Bontebok National Park Bontebok National Park is a place of simplistic beauty and peaceful charm. The majestic Langeberg Mountains provide a picturesque backdrop for this Park of colourful riches. A part of the Cape Floral Kingdom, now heralded as a world heritage site, Bontebok National Park always offers something in bloom.
The Park is proud to promote its achievements in biodiversity conservation, from the endangered fynbos veld type, coastal Renosterveld to the namesake bontebok! Once these colourful antelope numbered a mere 17, and through effective management we are proud to affirm that the present world population amounts to around 3000. The Park offers much more for nature lovers, from a diversity of indigenous animal life to over 200 remarkable bird species.
The Breede River provides an idyllic western border to the park and offers guests scenery, bird watching, fishing, and a refreshing swimming spot. Visitors can also get a profound familiarity of the Park's endless sights and sounds while on one of the various hiking trails or on a winding bike trip. Furthermore, Bontebok provides its guests with an experience of South African culture.
Connect to the people of the past and learn about how the Khoisan lived and changed through local history. Come and enjoy all we have to offer, from adventure or a lazy day braai in a Park of natural and cultural tranquillity.
• Bontebok National Park - Bontebok Antelope, other small buck species and 126 different bird species.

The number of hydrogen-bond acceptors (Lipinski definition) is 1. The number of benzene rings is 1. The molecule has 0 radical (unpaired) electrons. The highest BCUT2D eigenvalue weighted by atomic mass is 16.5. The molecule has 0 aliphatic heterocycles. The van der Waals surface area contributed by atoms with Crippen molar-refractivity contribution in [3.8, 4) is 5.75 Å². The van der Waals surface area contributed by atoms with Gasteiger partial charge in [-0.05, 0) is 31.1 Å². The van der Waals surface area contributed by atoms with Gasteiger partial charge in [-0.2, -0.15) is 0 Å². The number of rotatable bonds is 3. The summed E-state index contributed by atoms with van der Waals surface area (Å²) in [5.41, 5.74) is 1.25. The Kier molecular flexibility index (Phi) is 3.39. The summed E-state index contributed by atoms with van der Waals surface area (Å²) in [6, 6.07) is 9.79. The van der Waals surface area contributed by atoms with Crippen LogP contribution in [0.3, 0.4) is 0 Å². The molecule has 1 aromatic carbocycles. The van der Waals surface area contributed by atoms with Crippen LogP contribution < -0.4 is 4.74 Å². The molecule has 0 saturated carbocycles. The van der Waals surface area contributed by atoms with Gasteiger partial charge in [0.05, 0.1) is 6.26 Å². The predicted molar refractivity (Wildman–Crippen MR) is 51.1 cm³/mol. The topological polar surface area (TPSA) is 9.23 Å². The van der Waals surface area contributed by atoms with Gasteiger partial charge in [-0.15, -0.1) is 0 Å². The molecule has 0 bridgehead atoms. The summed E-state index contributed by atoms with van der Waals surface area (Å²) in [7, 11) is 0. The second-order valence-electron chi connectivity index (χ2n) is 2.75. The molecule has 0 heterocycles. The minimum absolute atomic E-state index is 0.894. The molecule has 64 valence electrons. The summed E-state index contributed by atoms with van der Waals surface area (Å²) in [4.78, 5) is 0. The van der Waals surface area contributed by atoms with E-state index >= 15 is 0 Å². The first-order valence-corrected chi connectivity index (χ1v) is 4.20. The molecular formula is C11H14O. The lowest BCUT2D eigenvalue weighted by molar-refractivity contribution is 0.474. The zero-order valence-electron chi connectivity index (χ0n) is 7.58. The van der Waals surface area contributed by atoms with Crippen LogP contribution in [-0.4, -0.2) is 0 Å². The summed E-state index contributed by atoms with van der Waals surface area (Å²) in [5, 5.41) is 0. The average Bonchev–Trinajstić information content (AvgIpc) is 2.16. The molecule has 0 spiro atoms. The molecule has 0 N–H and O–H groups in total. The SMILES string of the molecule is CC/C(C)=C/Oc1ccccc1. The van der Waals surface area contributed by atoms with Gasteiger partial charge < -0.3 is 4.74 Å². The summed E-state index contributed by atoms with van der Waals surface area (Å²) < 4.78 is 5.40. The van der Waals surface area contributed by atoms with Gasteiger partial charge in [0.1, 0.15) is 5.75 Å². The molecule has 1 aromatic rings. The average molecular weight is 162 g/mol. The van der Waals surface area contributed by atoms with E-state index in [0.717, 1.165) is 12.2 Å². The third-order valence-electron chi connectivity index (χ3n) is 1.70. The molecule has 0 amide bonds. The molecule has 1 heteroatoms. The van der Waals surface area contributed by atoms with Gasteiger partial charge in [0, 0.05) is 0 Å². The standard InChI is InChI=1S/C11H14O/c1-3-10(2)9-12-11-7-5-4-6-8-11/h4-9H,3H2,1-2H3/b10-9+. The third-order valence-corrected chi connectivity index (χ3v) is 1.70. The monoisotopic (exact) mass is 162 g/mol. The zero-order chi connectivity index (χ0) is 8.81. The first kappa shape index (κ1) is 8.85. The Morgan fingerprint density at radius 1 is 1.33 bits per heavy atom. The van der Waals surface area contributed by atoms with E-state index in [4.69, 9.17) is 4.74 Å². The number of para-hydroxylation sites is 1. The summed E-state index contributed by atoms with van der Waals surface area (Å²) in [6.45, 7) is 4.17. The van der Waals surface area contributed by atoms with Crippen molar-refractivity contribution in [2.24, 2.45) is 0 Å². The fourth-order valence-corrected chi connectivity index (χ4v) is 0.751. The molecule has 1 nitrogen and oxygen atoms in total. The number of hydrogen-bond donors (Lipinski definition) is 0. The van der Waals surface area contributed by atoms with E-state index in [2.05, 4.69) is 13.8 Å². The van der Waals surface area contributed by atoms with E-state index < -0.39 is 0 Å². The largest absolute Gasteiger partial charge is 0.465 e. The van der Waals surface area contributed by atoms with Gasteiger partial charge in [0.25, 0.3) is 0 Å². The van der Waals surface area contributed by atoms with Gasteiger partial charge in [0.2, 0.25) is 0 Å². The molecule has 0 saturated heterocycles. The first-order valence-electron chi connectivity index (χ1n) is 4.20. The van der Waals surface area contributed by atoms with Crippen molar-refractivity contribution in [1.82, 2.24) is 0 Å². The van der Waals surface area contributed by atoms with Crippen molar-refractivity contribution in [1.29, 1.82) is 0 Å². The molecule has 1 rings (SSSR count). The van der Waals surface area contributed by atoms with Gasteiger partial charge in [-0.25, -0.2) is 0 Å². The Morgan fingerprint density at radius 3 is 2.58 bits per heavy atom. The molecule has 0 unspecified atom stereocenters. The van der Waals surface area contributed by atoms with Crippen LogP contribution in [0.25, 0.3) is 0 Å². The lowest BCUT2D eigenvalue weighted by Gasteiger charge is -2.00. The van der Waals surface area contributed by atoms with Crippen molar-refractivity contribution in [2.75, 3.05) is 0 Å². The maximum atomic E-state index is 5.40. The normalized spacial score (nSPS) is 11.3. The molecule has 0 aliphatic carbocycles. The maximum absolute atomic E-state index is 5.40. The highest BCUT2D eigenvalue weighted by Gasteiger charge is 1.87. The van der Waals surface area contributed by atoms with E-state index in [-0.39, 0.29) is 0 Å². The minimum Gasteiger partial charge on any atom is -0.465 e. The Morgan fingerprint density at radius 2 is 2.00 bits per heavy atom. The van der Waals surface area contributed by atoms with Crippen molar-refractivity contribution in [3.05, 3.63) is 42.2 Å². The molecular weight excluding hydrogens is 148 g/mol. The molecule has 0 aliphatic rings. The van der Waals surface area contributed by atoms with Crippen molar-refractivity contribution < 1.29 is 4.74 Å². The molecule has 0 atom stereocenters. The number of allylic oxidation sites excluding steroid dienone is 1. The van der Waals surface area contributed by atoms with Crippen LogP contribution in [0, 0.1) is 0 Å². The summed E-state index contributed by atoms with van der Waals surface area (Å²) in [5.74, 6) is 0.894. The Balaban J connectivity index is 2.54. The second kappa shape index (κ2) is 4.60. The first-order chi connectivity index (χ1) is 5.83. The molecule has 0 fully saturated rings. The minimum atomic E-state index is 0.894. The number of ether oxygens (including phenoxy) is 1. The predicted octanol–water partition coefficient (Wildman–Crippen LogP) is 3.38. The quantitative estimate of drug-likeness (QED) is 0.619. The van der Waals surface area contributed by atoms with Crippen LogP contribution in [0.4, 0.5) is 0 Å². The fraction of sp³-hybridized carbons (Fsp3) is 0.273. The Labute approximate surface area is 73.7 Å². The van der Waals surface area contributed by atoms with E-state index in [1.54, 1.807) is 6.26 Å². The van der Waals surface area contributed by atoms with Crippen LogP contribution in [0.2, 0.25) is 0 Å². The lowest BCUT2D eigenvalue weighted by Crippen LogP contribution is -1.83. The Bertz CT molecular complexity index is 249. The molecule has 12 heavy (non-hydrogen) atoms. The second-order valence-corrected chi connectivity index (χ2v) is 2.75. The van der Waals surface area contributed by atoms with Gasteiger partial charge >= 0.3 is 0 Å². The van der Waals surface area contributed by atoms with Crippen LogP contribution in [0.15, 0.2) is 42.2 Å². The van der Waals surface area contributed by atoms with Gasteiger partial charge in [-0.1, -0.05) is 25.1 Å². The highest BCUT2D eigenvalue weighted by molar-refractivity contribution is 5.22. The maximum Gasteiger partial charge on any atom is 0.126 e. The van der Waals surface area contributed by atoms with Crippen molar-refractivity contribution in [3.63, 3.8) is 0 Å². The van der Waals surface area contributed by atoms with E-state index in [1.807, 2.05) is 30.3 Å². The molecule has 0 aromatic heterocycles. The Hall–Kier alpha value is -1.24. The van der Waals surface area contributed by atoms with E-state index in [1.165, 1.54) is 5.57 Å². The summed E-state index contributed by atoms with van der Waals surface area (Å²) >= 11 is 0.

• Buffelsjagsdam Sundowner Cruise - Buffelsjagsdam offers slide rides, canoeing, waterskiing and barge cruises.
• Whale Watching At Cape Infanta - At the mouth of the Breede River is the Whale nursery of the Cape.
• Drostdy Museum Complex - Swellendam of 18th and 19th century is housed in several historic buildings.
• Hermitage Youngberry Farms - Swellendam is the largest Youngberry region in South Africa. Liqueur tasting at Distillery.
• Malgas Ferry - The hand-drawn pontoon over the Breede River is the last remaining pont in South Africa.
• Marloth Nature Reserve - Various day walks and hiking trails amongst the abundance of wild flowers and fynbos.
• Sanbona Wildlife Reserve - First reserve in Western Cape to re-introduce cheetahs and lions as well as the Big 5.
• Stormsvlei Dried Flowers - Flowers are grown and preserved for export and sold here.
• Swellendam Arts and Crafts - In search of a gift... visit the many galleries, pottery studios and craft shops.
• Swellendam Historic Walk - Retrace the steps walked by explorers and Swelldam inhabitants of the early 18th century.
• Sulina Faery Sanctuary - Magical Faerie display and garden.
• Suurbraak Crafters - Popular crafters market in the historical village of Suurbraak, an old mission station.
• Tradouw Pass - 315m pass of unusual geological features and unsurpassed beauty. Ruins of the Anglo Boer War
SWELLENDAM BACKPACKERS ADVENTURE LODGE
Swellendam Backpackers is within easy walking distance of the local shops, banks and a variety of Swellendam Restaurants or you can make use of one of the Mountain Bikes for hire. The hostel offers self catering facilities of a communal kitchen which features all the modern conveniences or you can enjoy the evening steak, fish or chicken braai (BBQ) which is served at 19h00.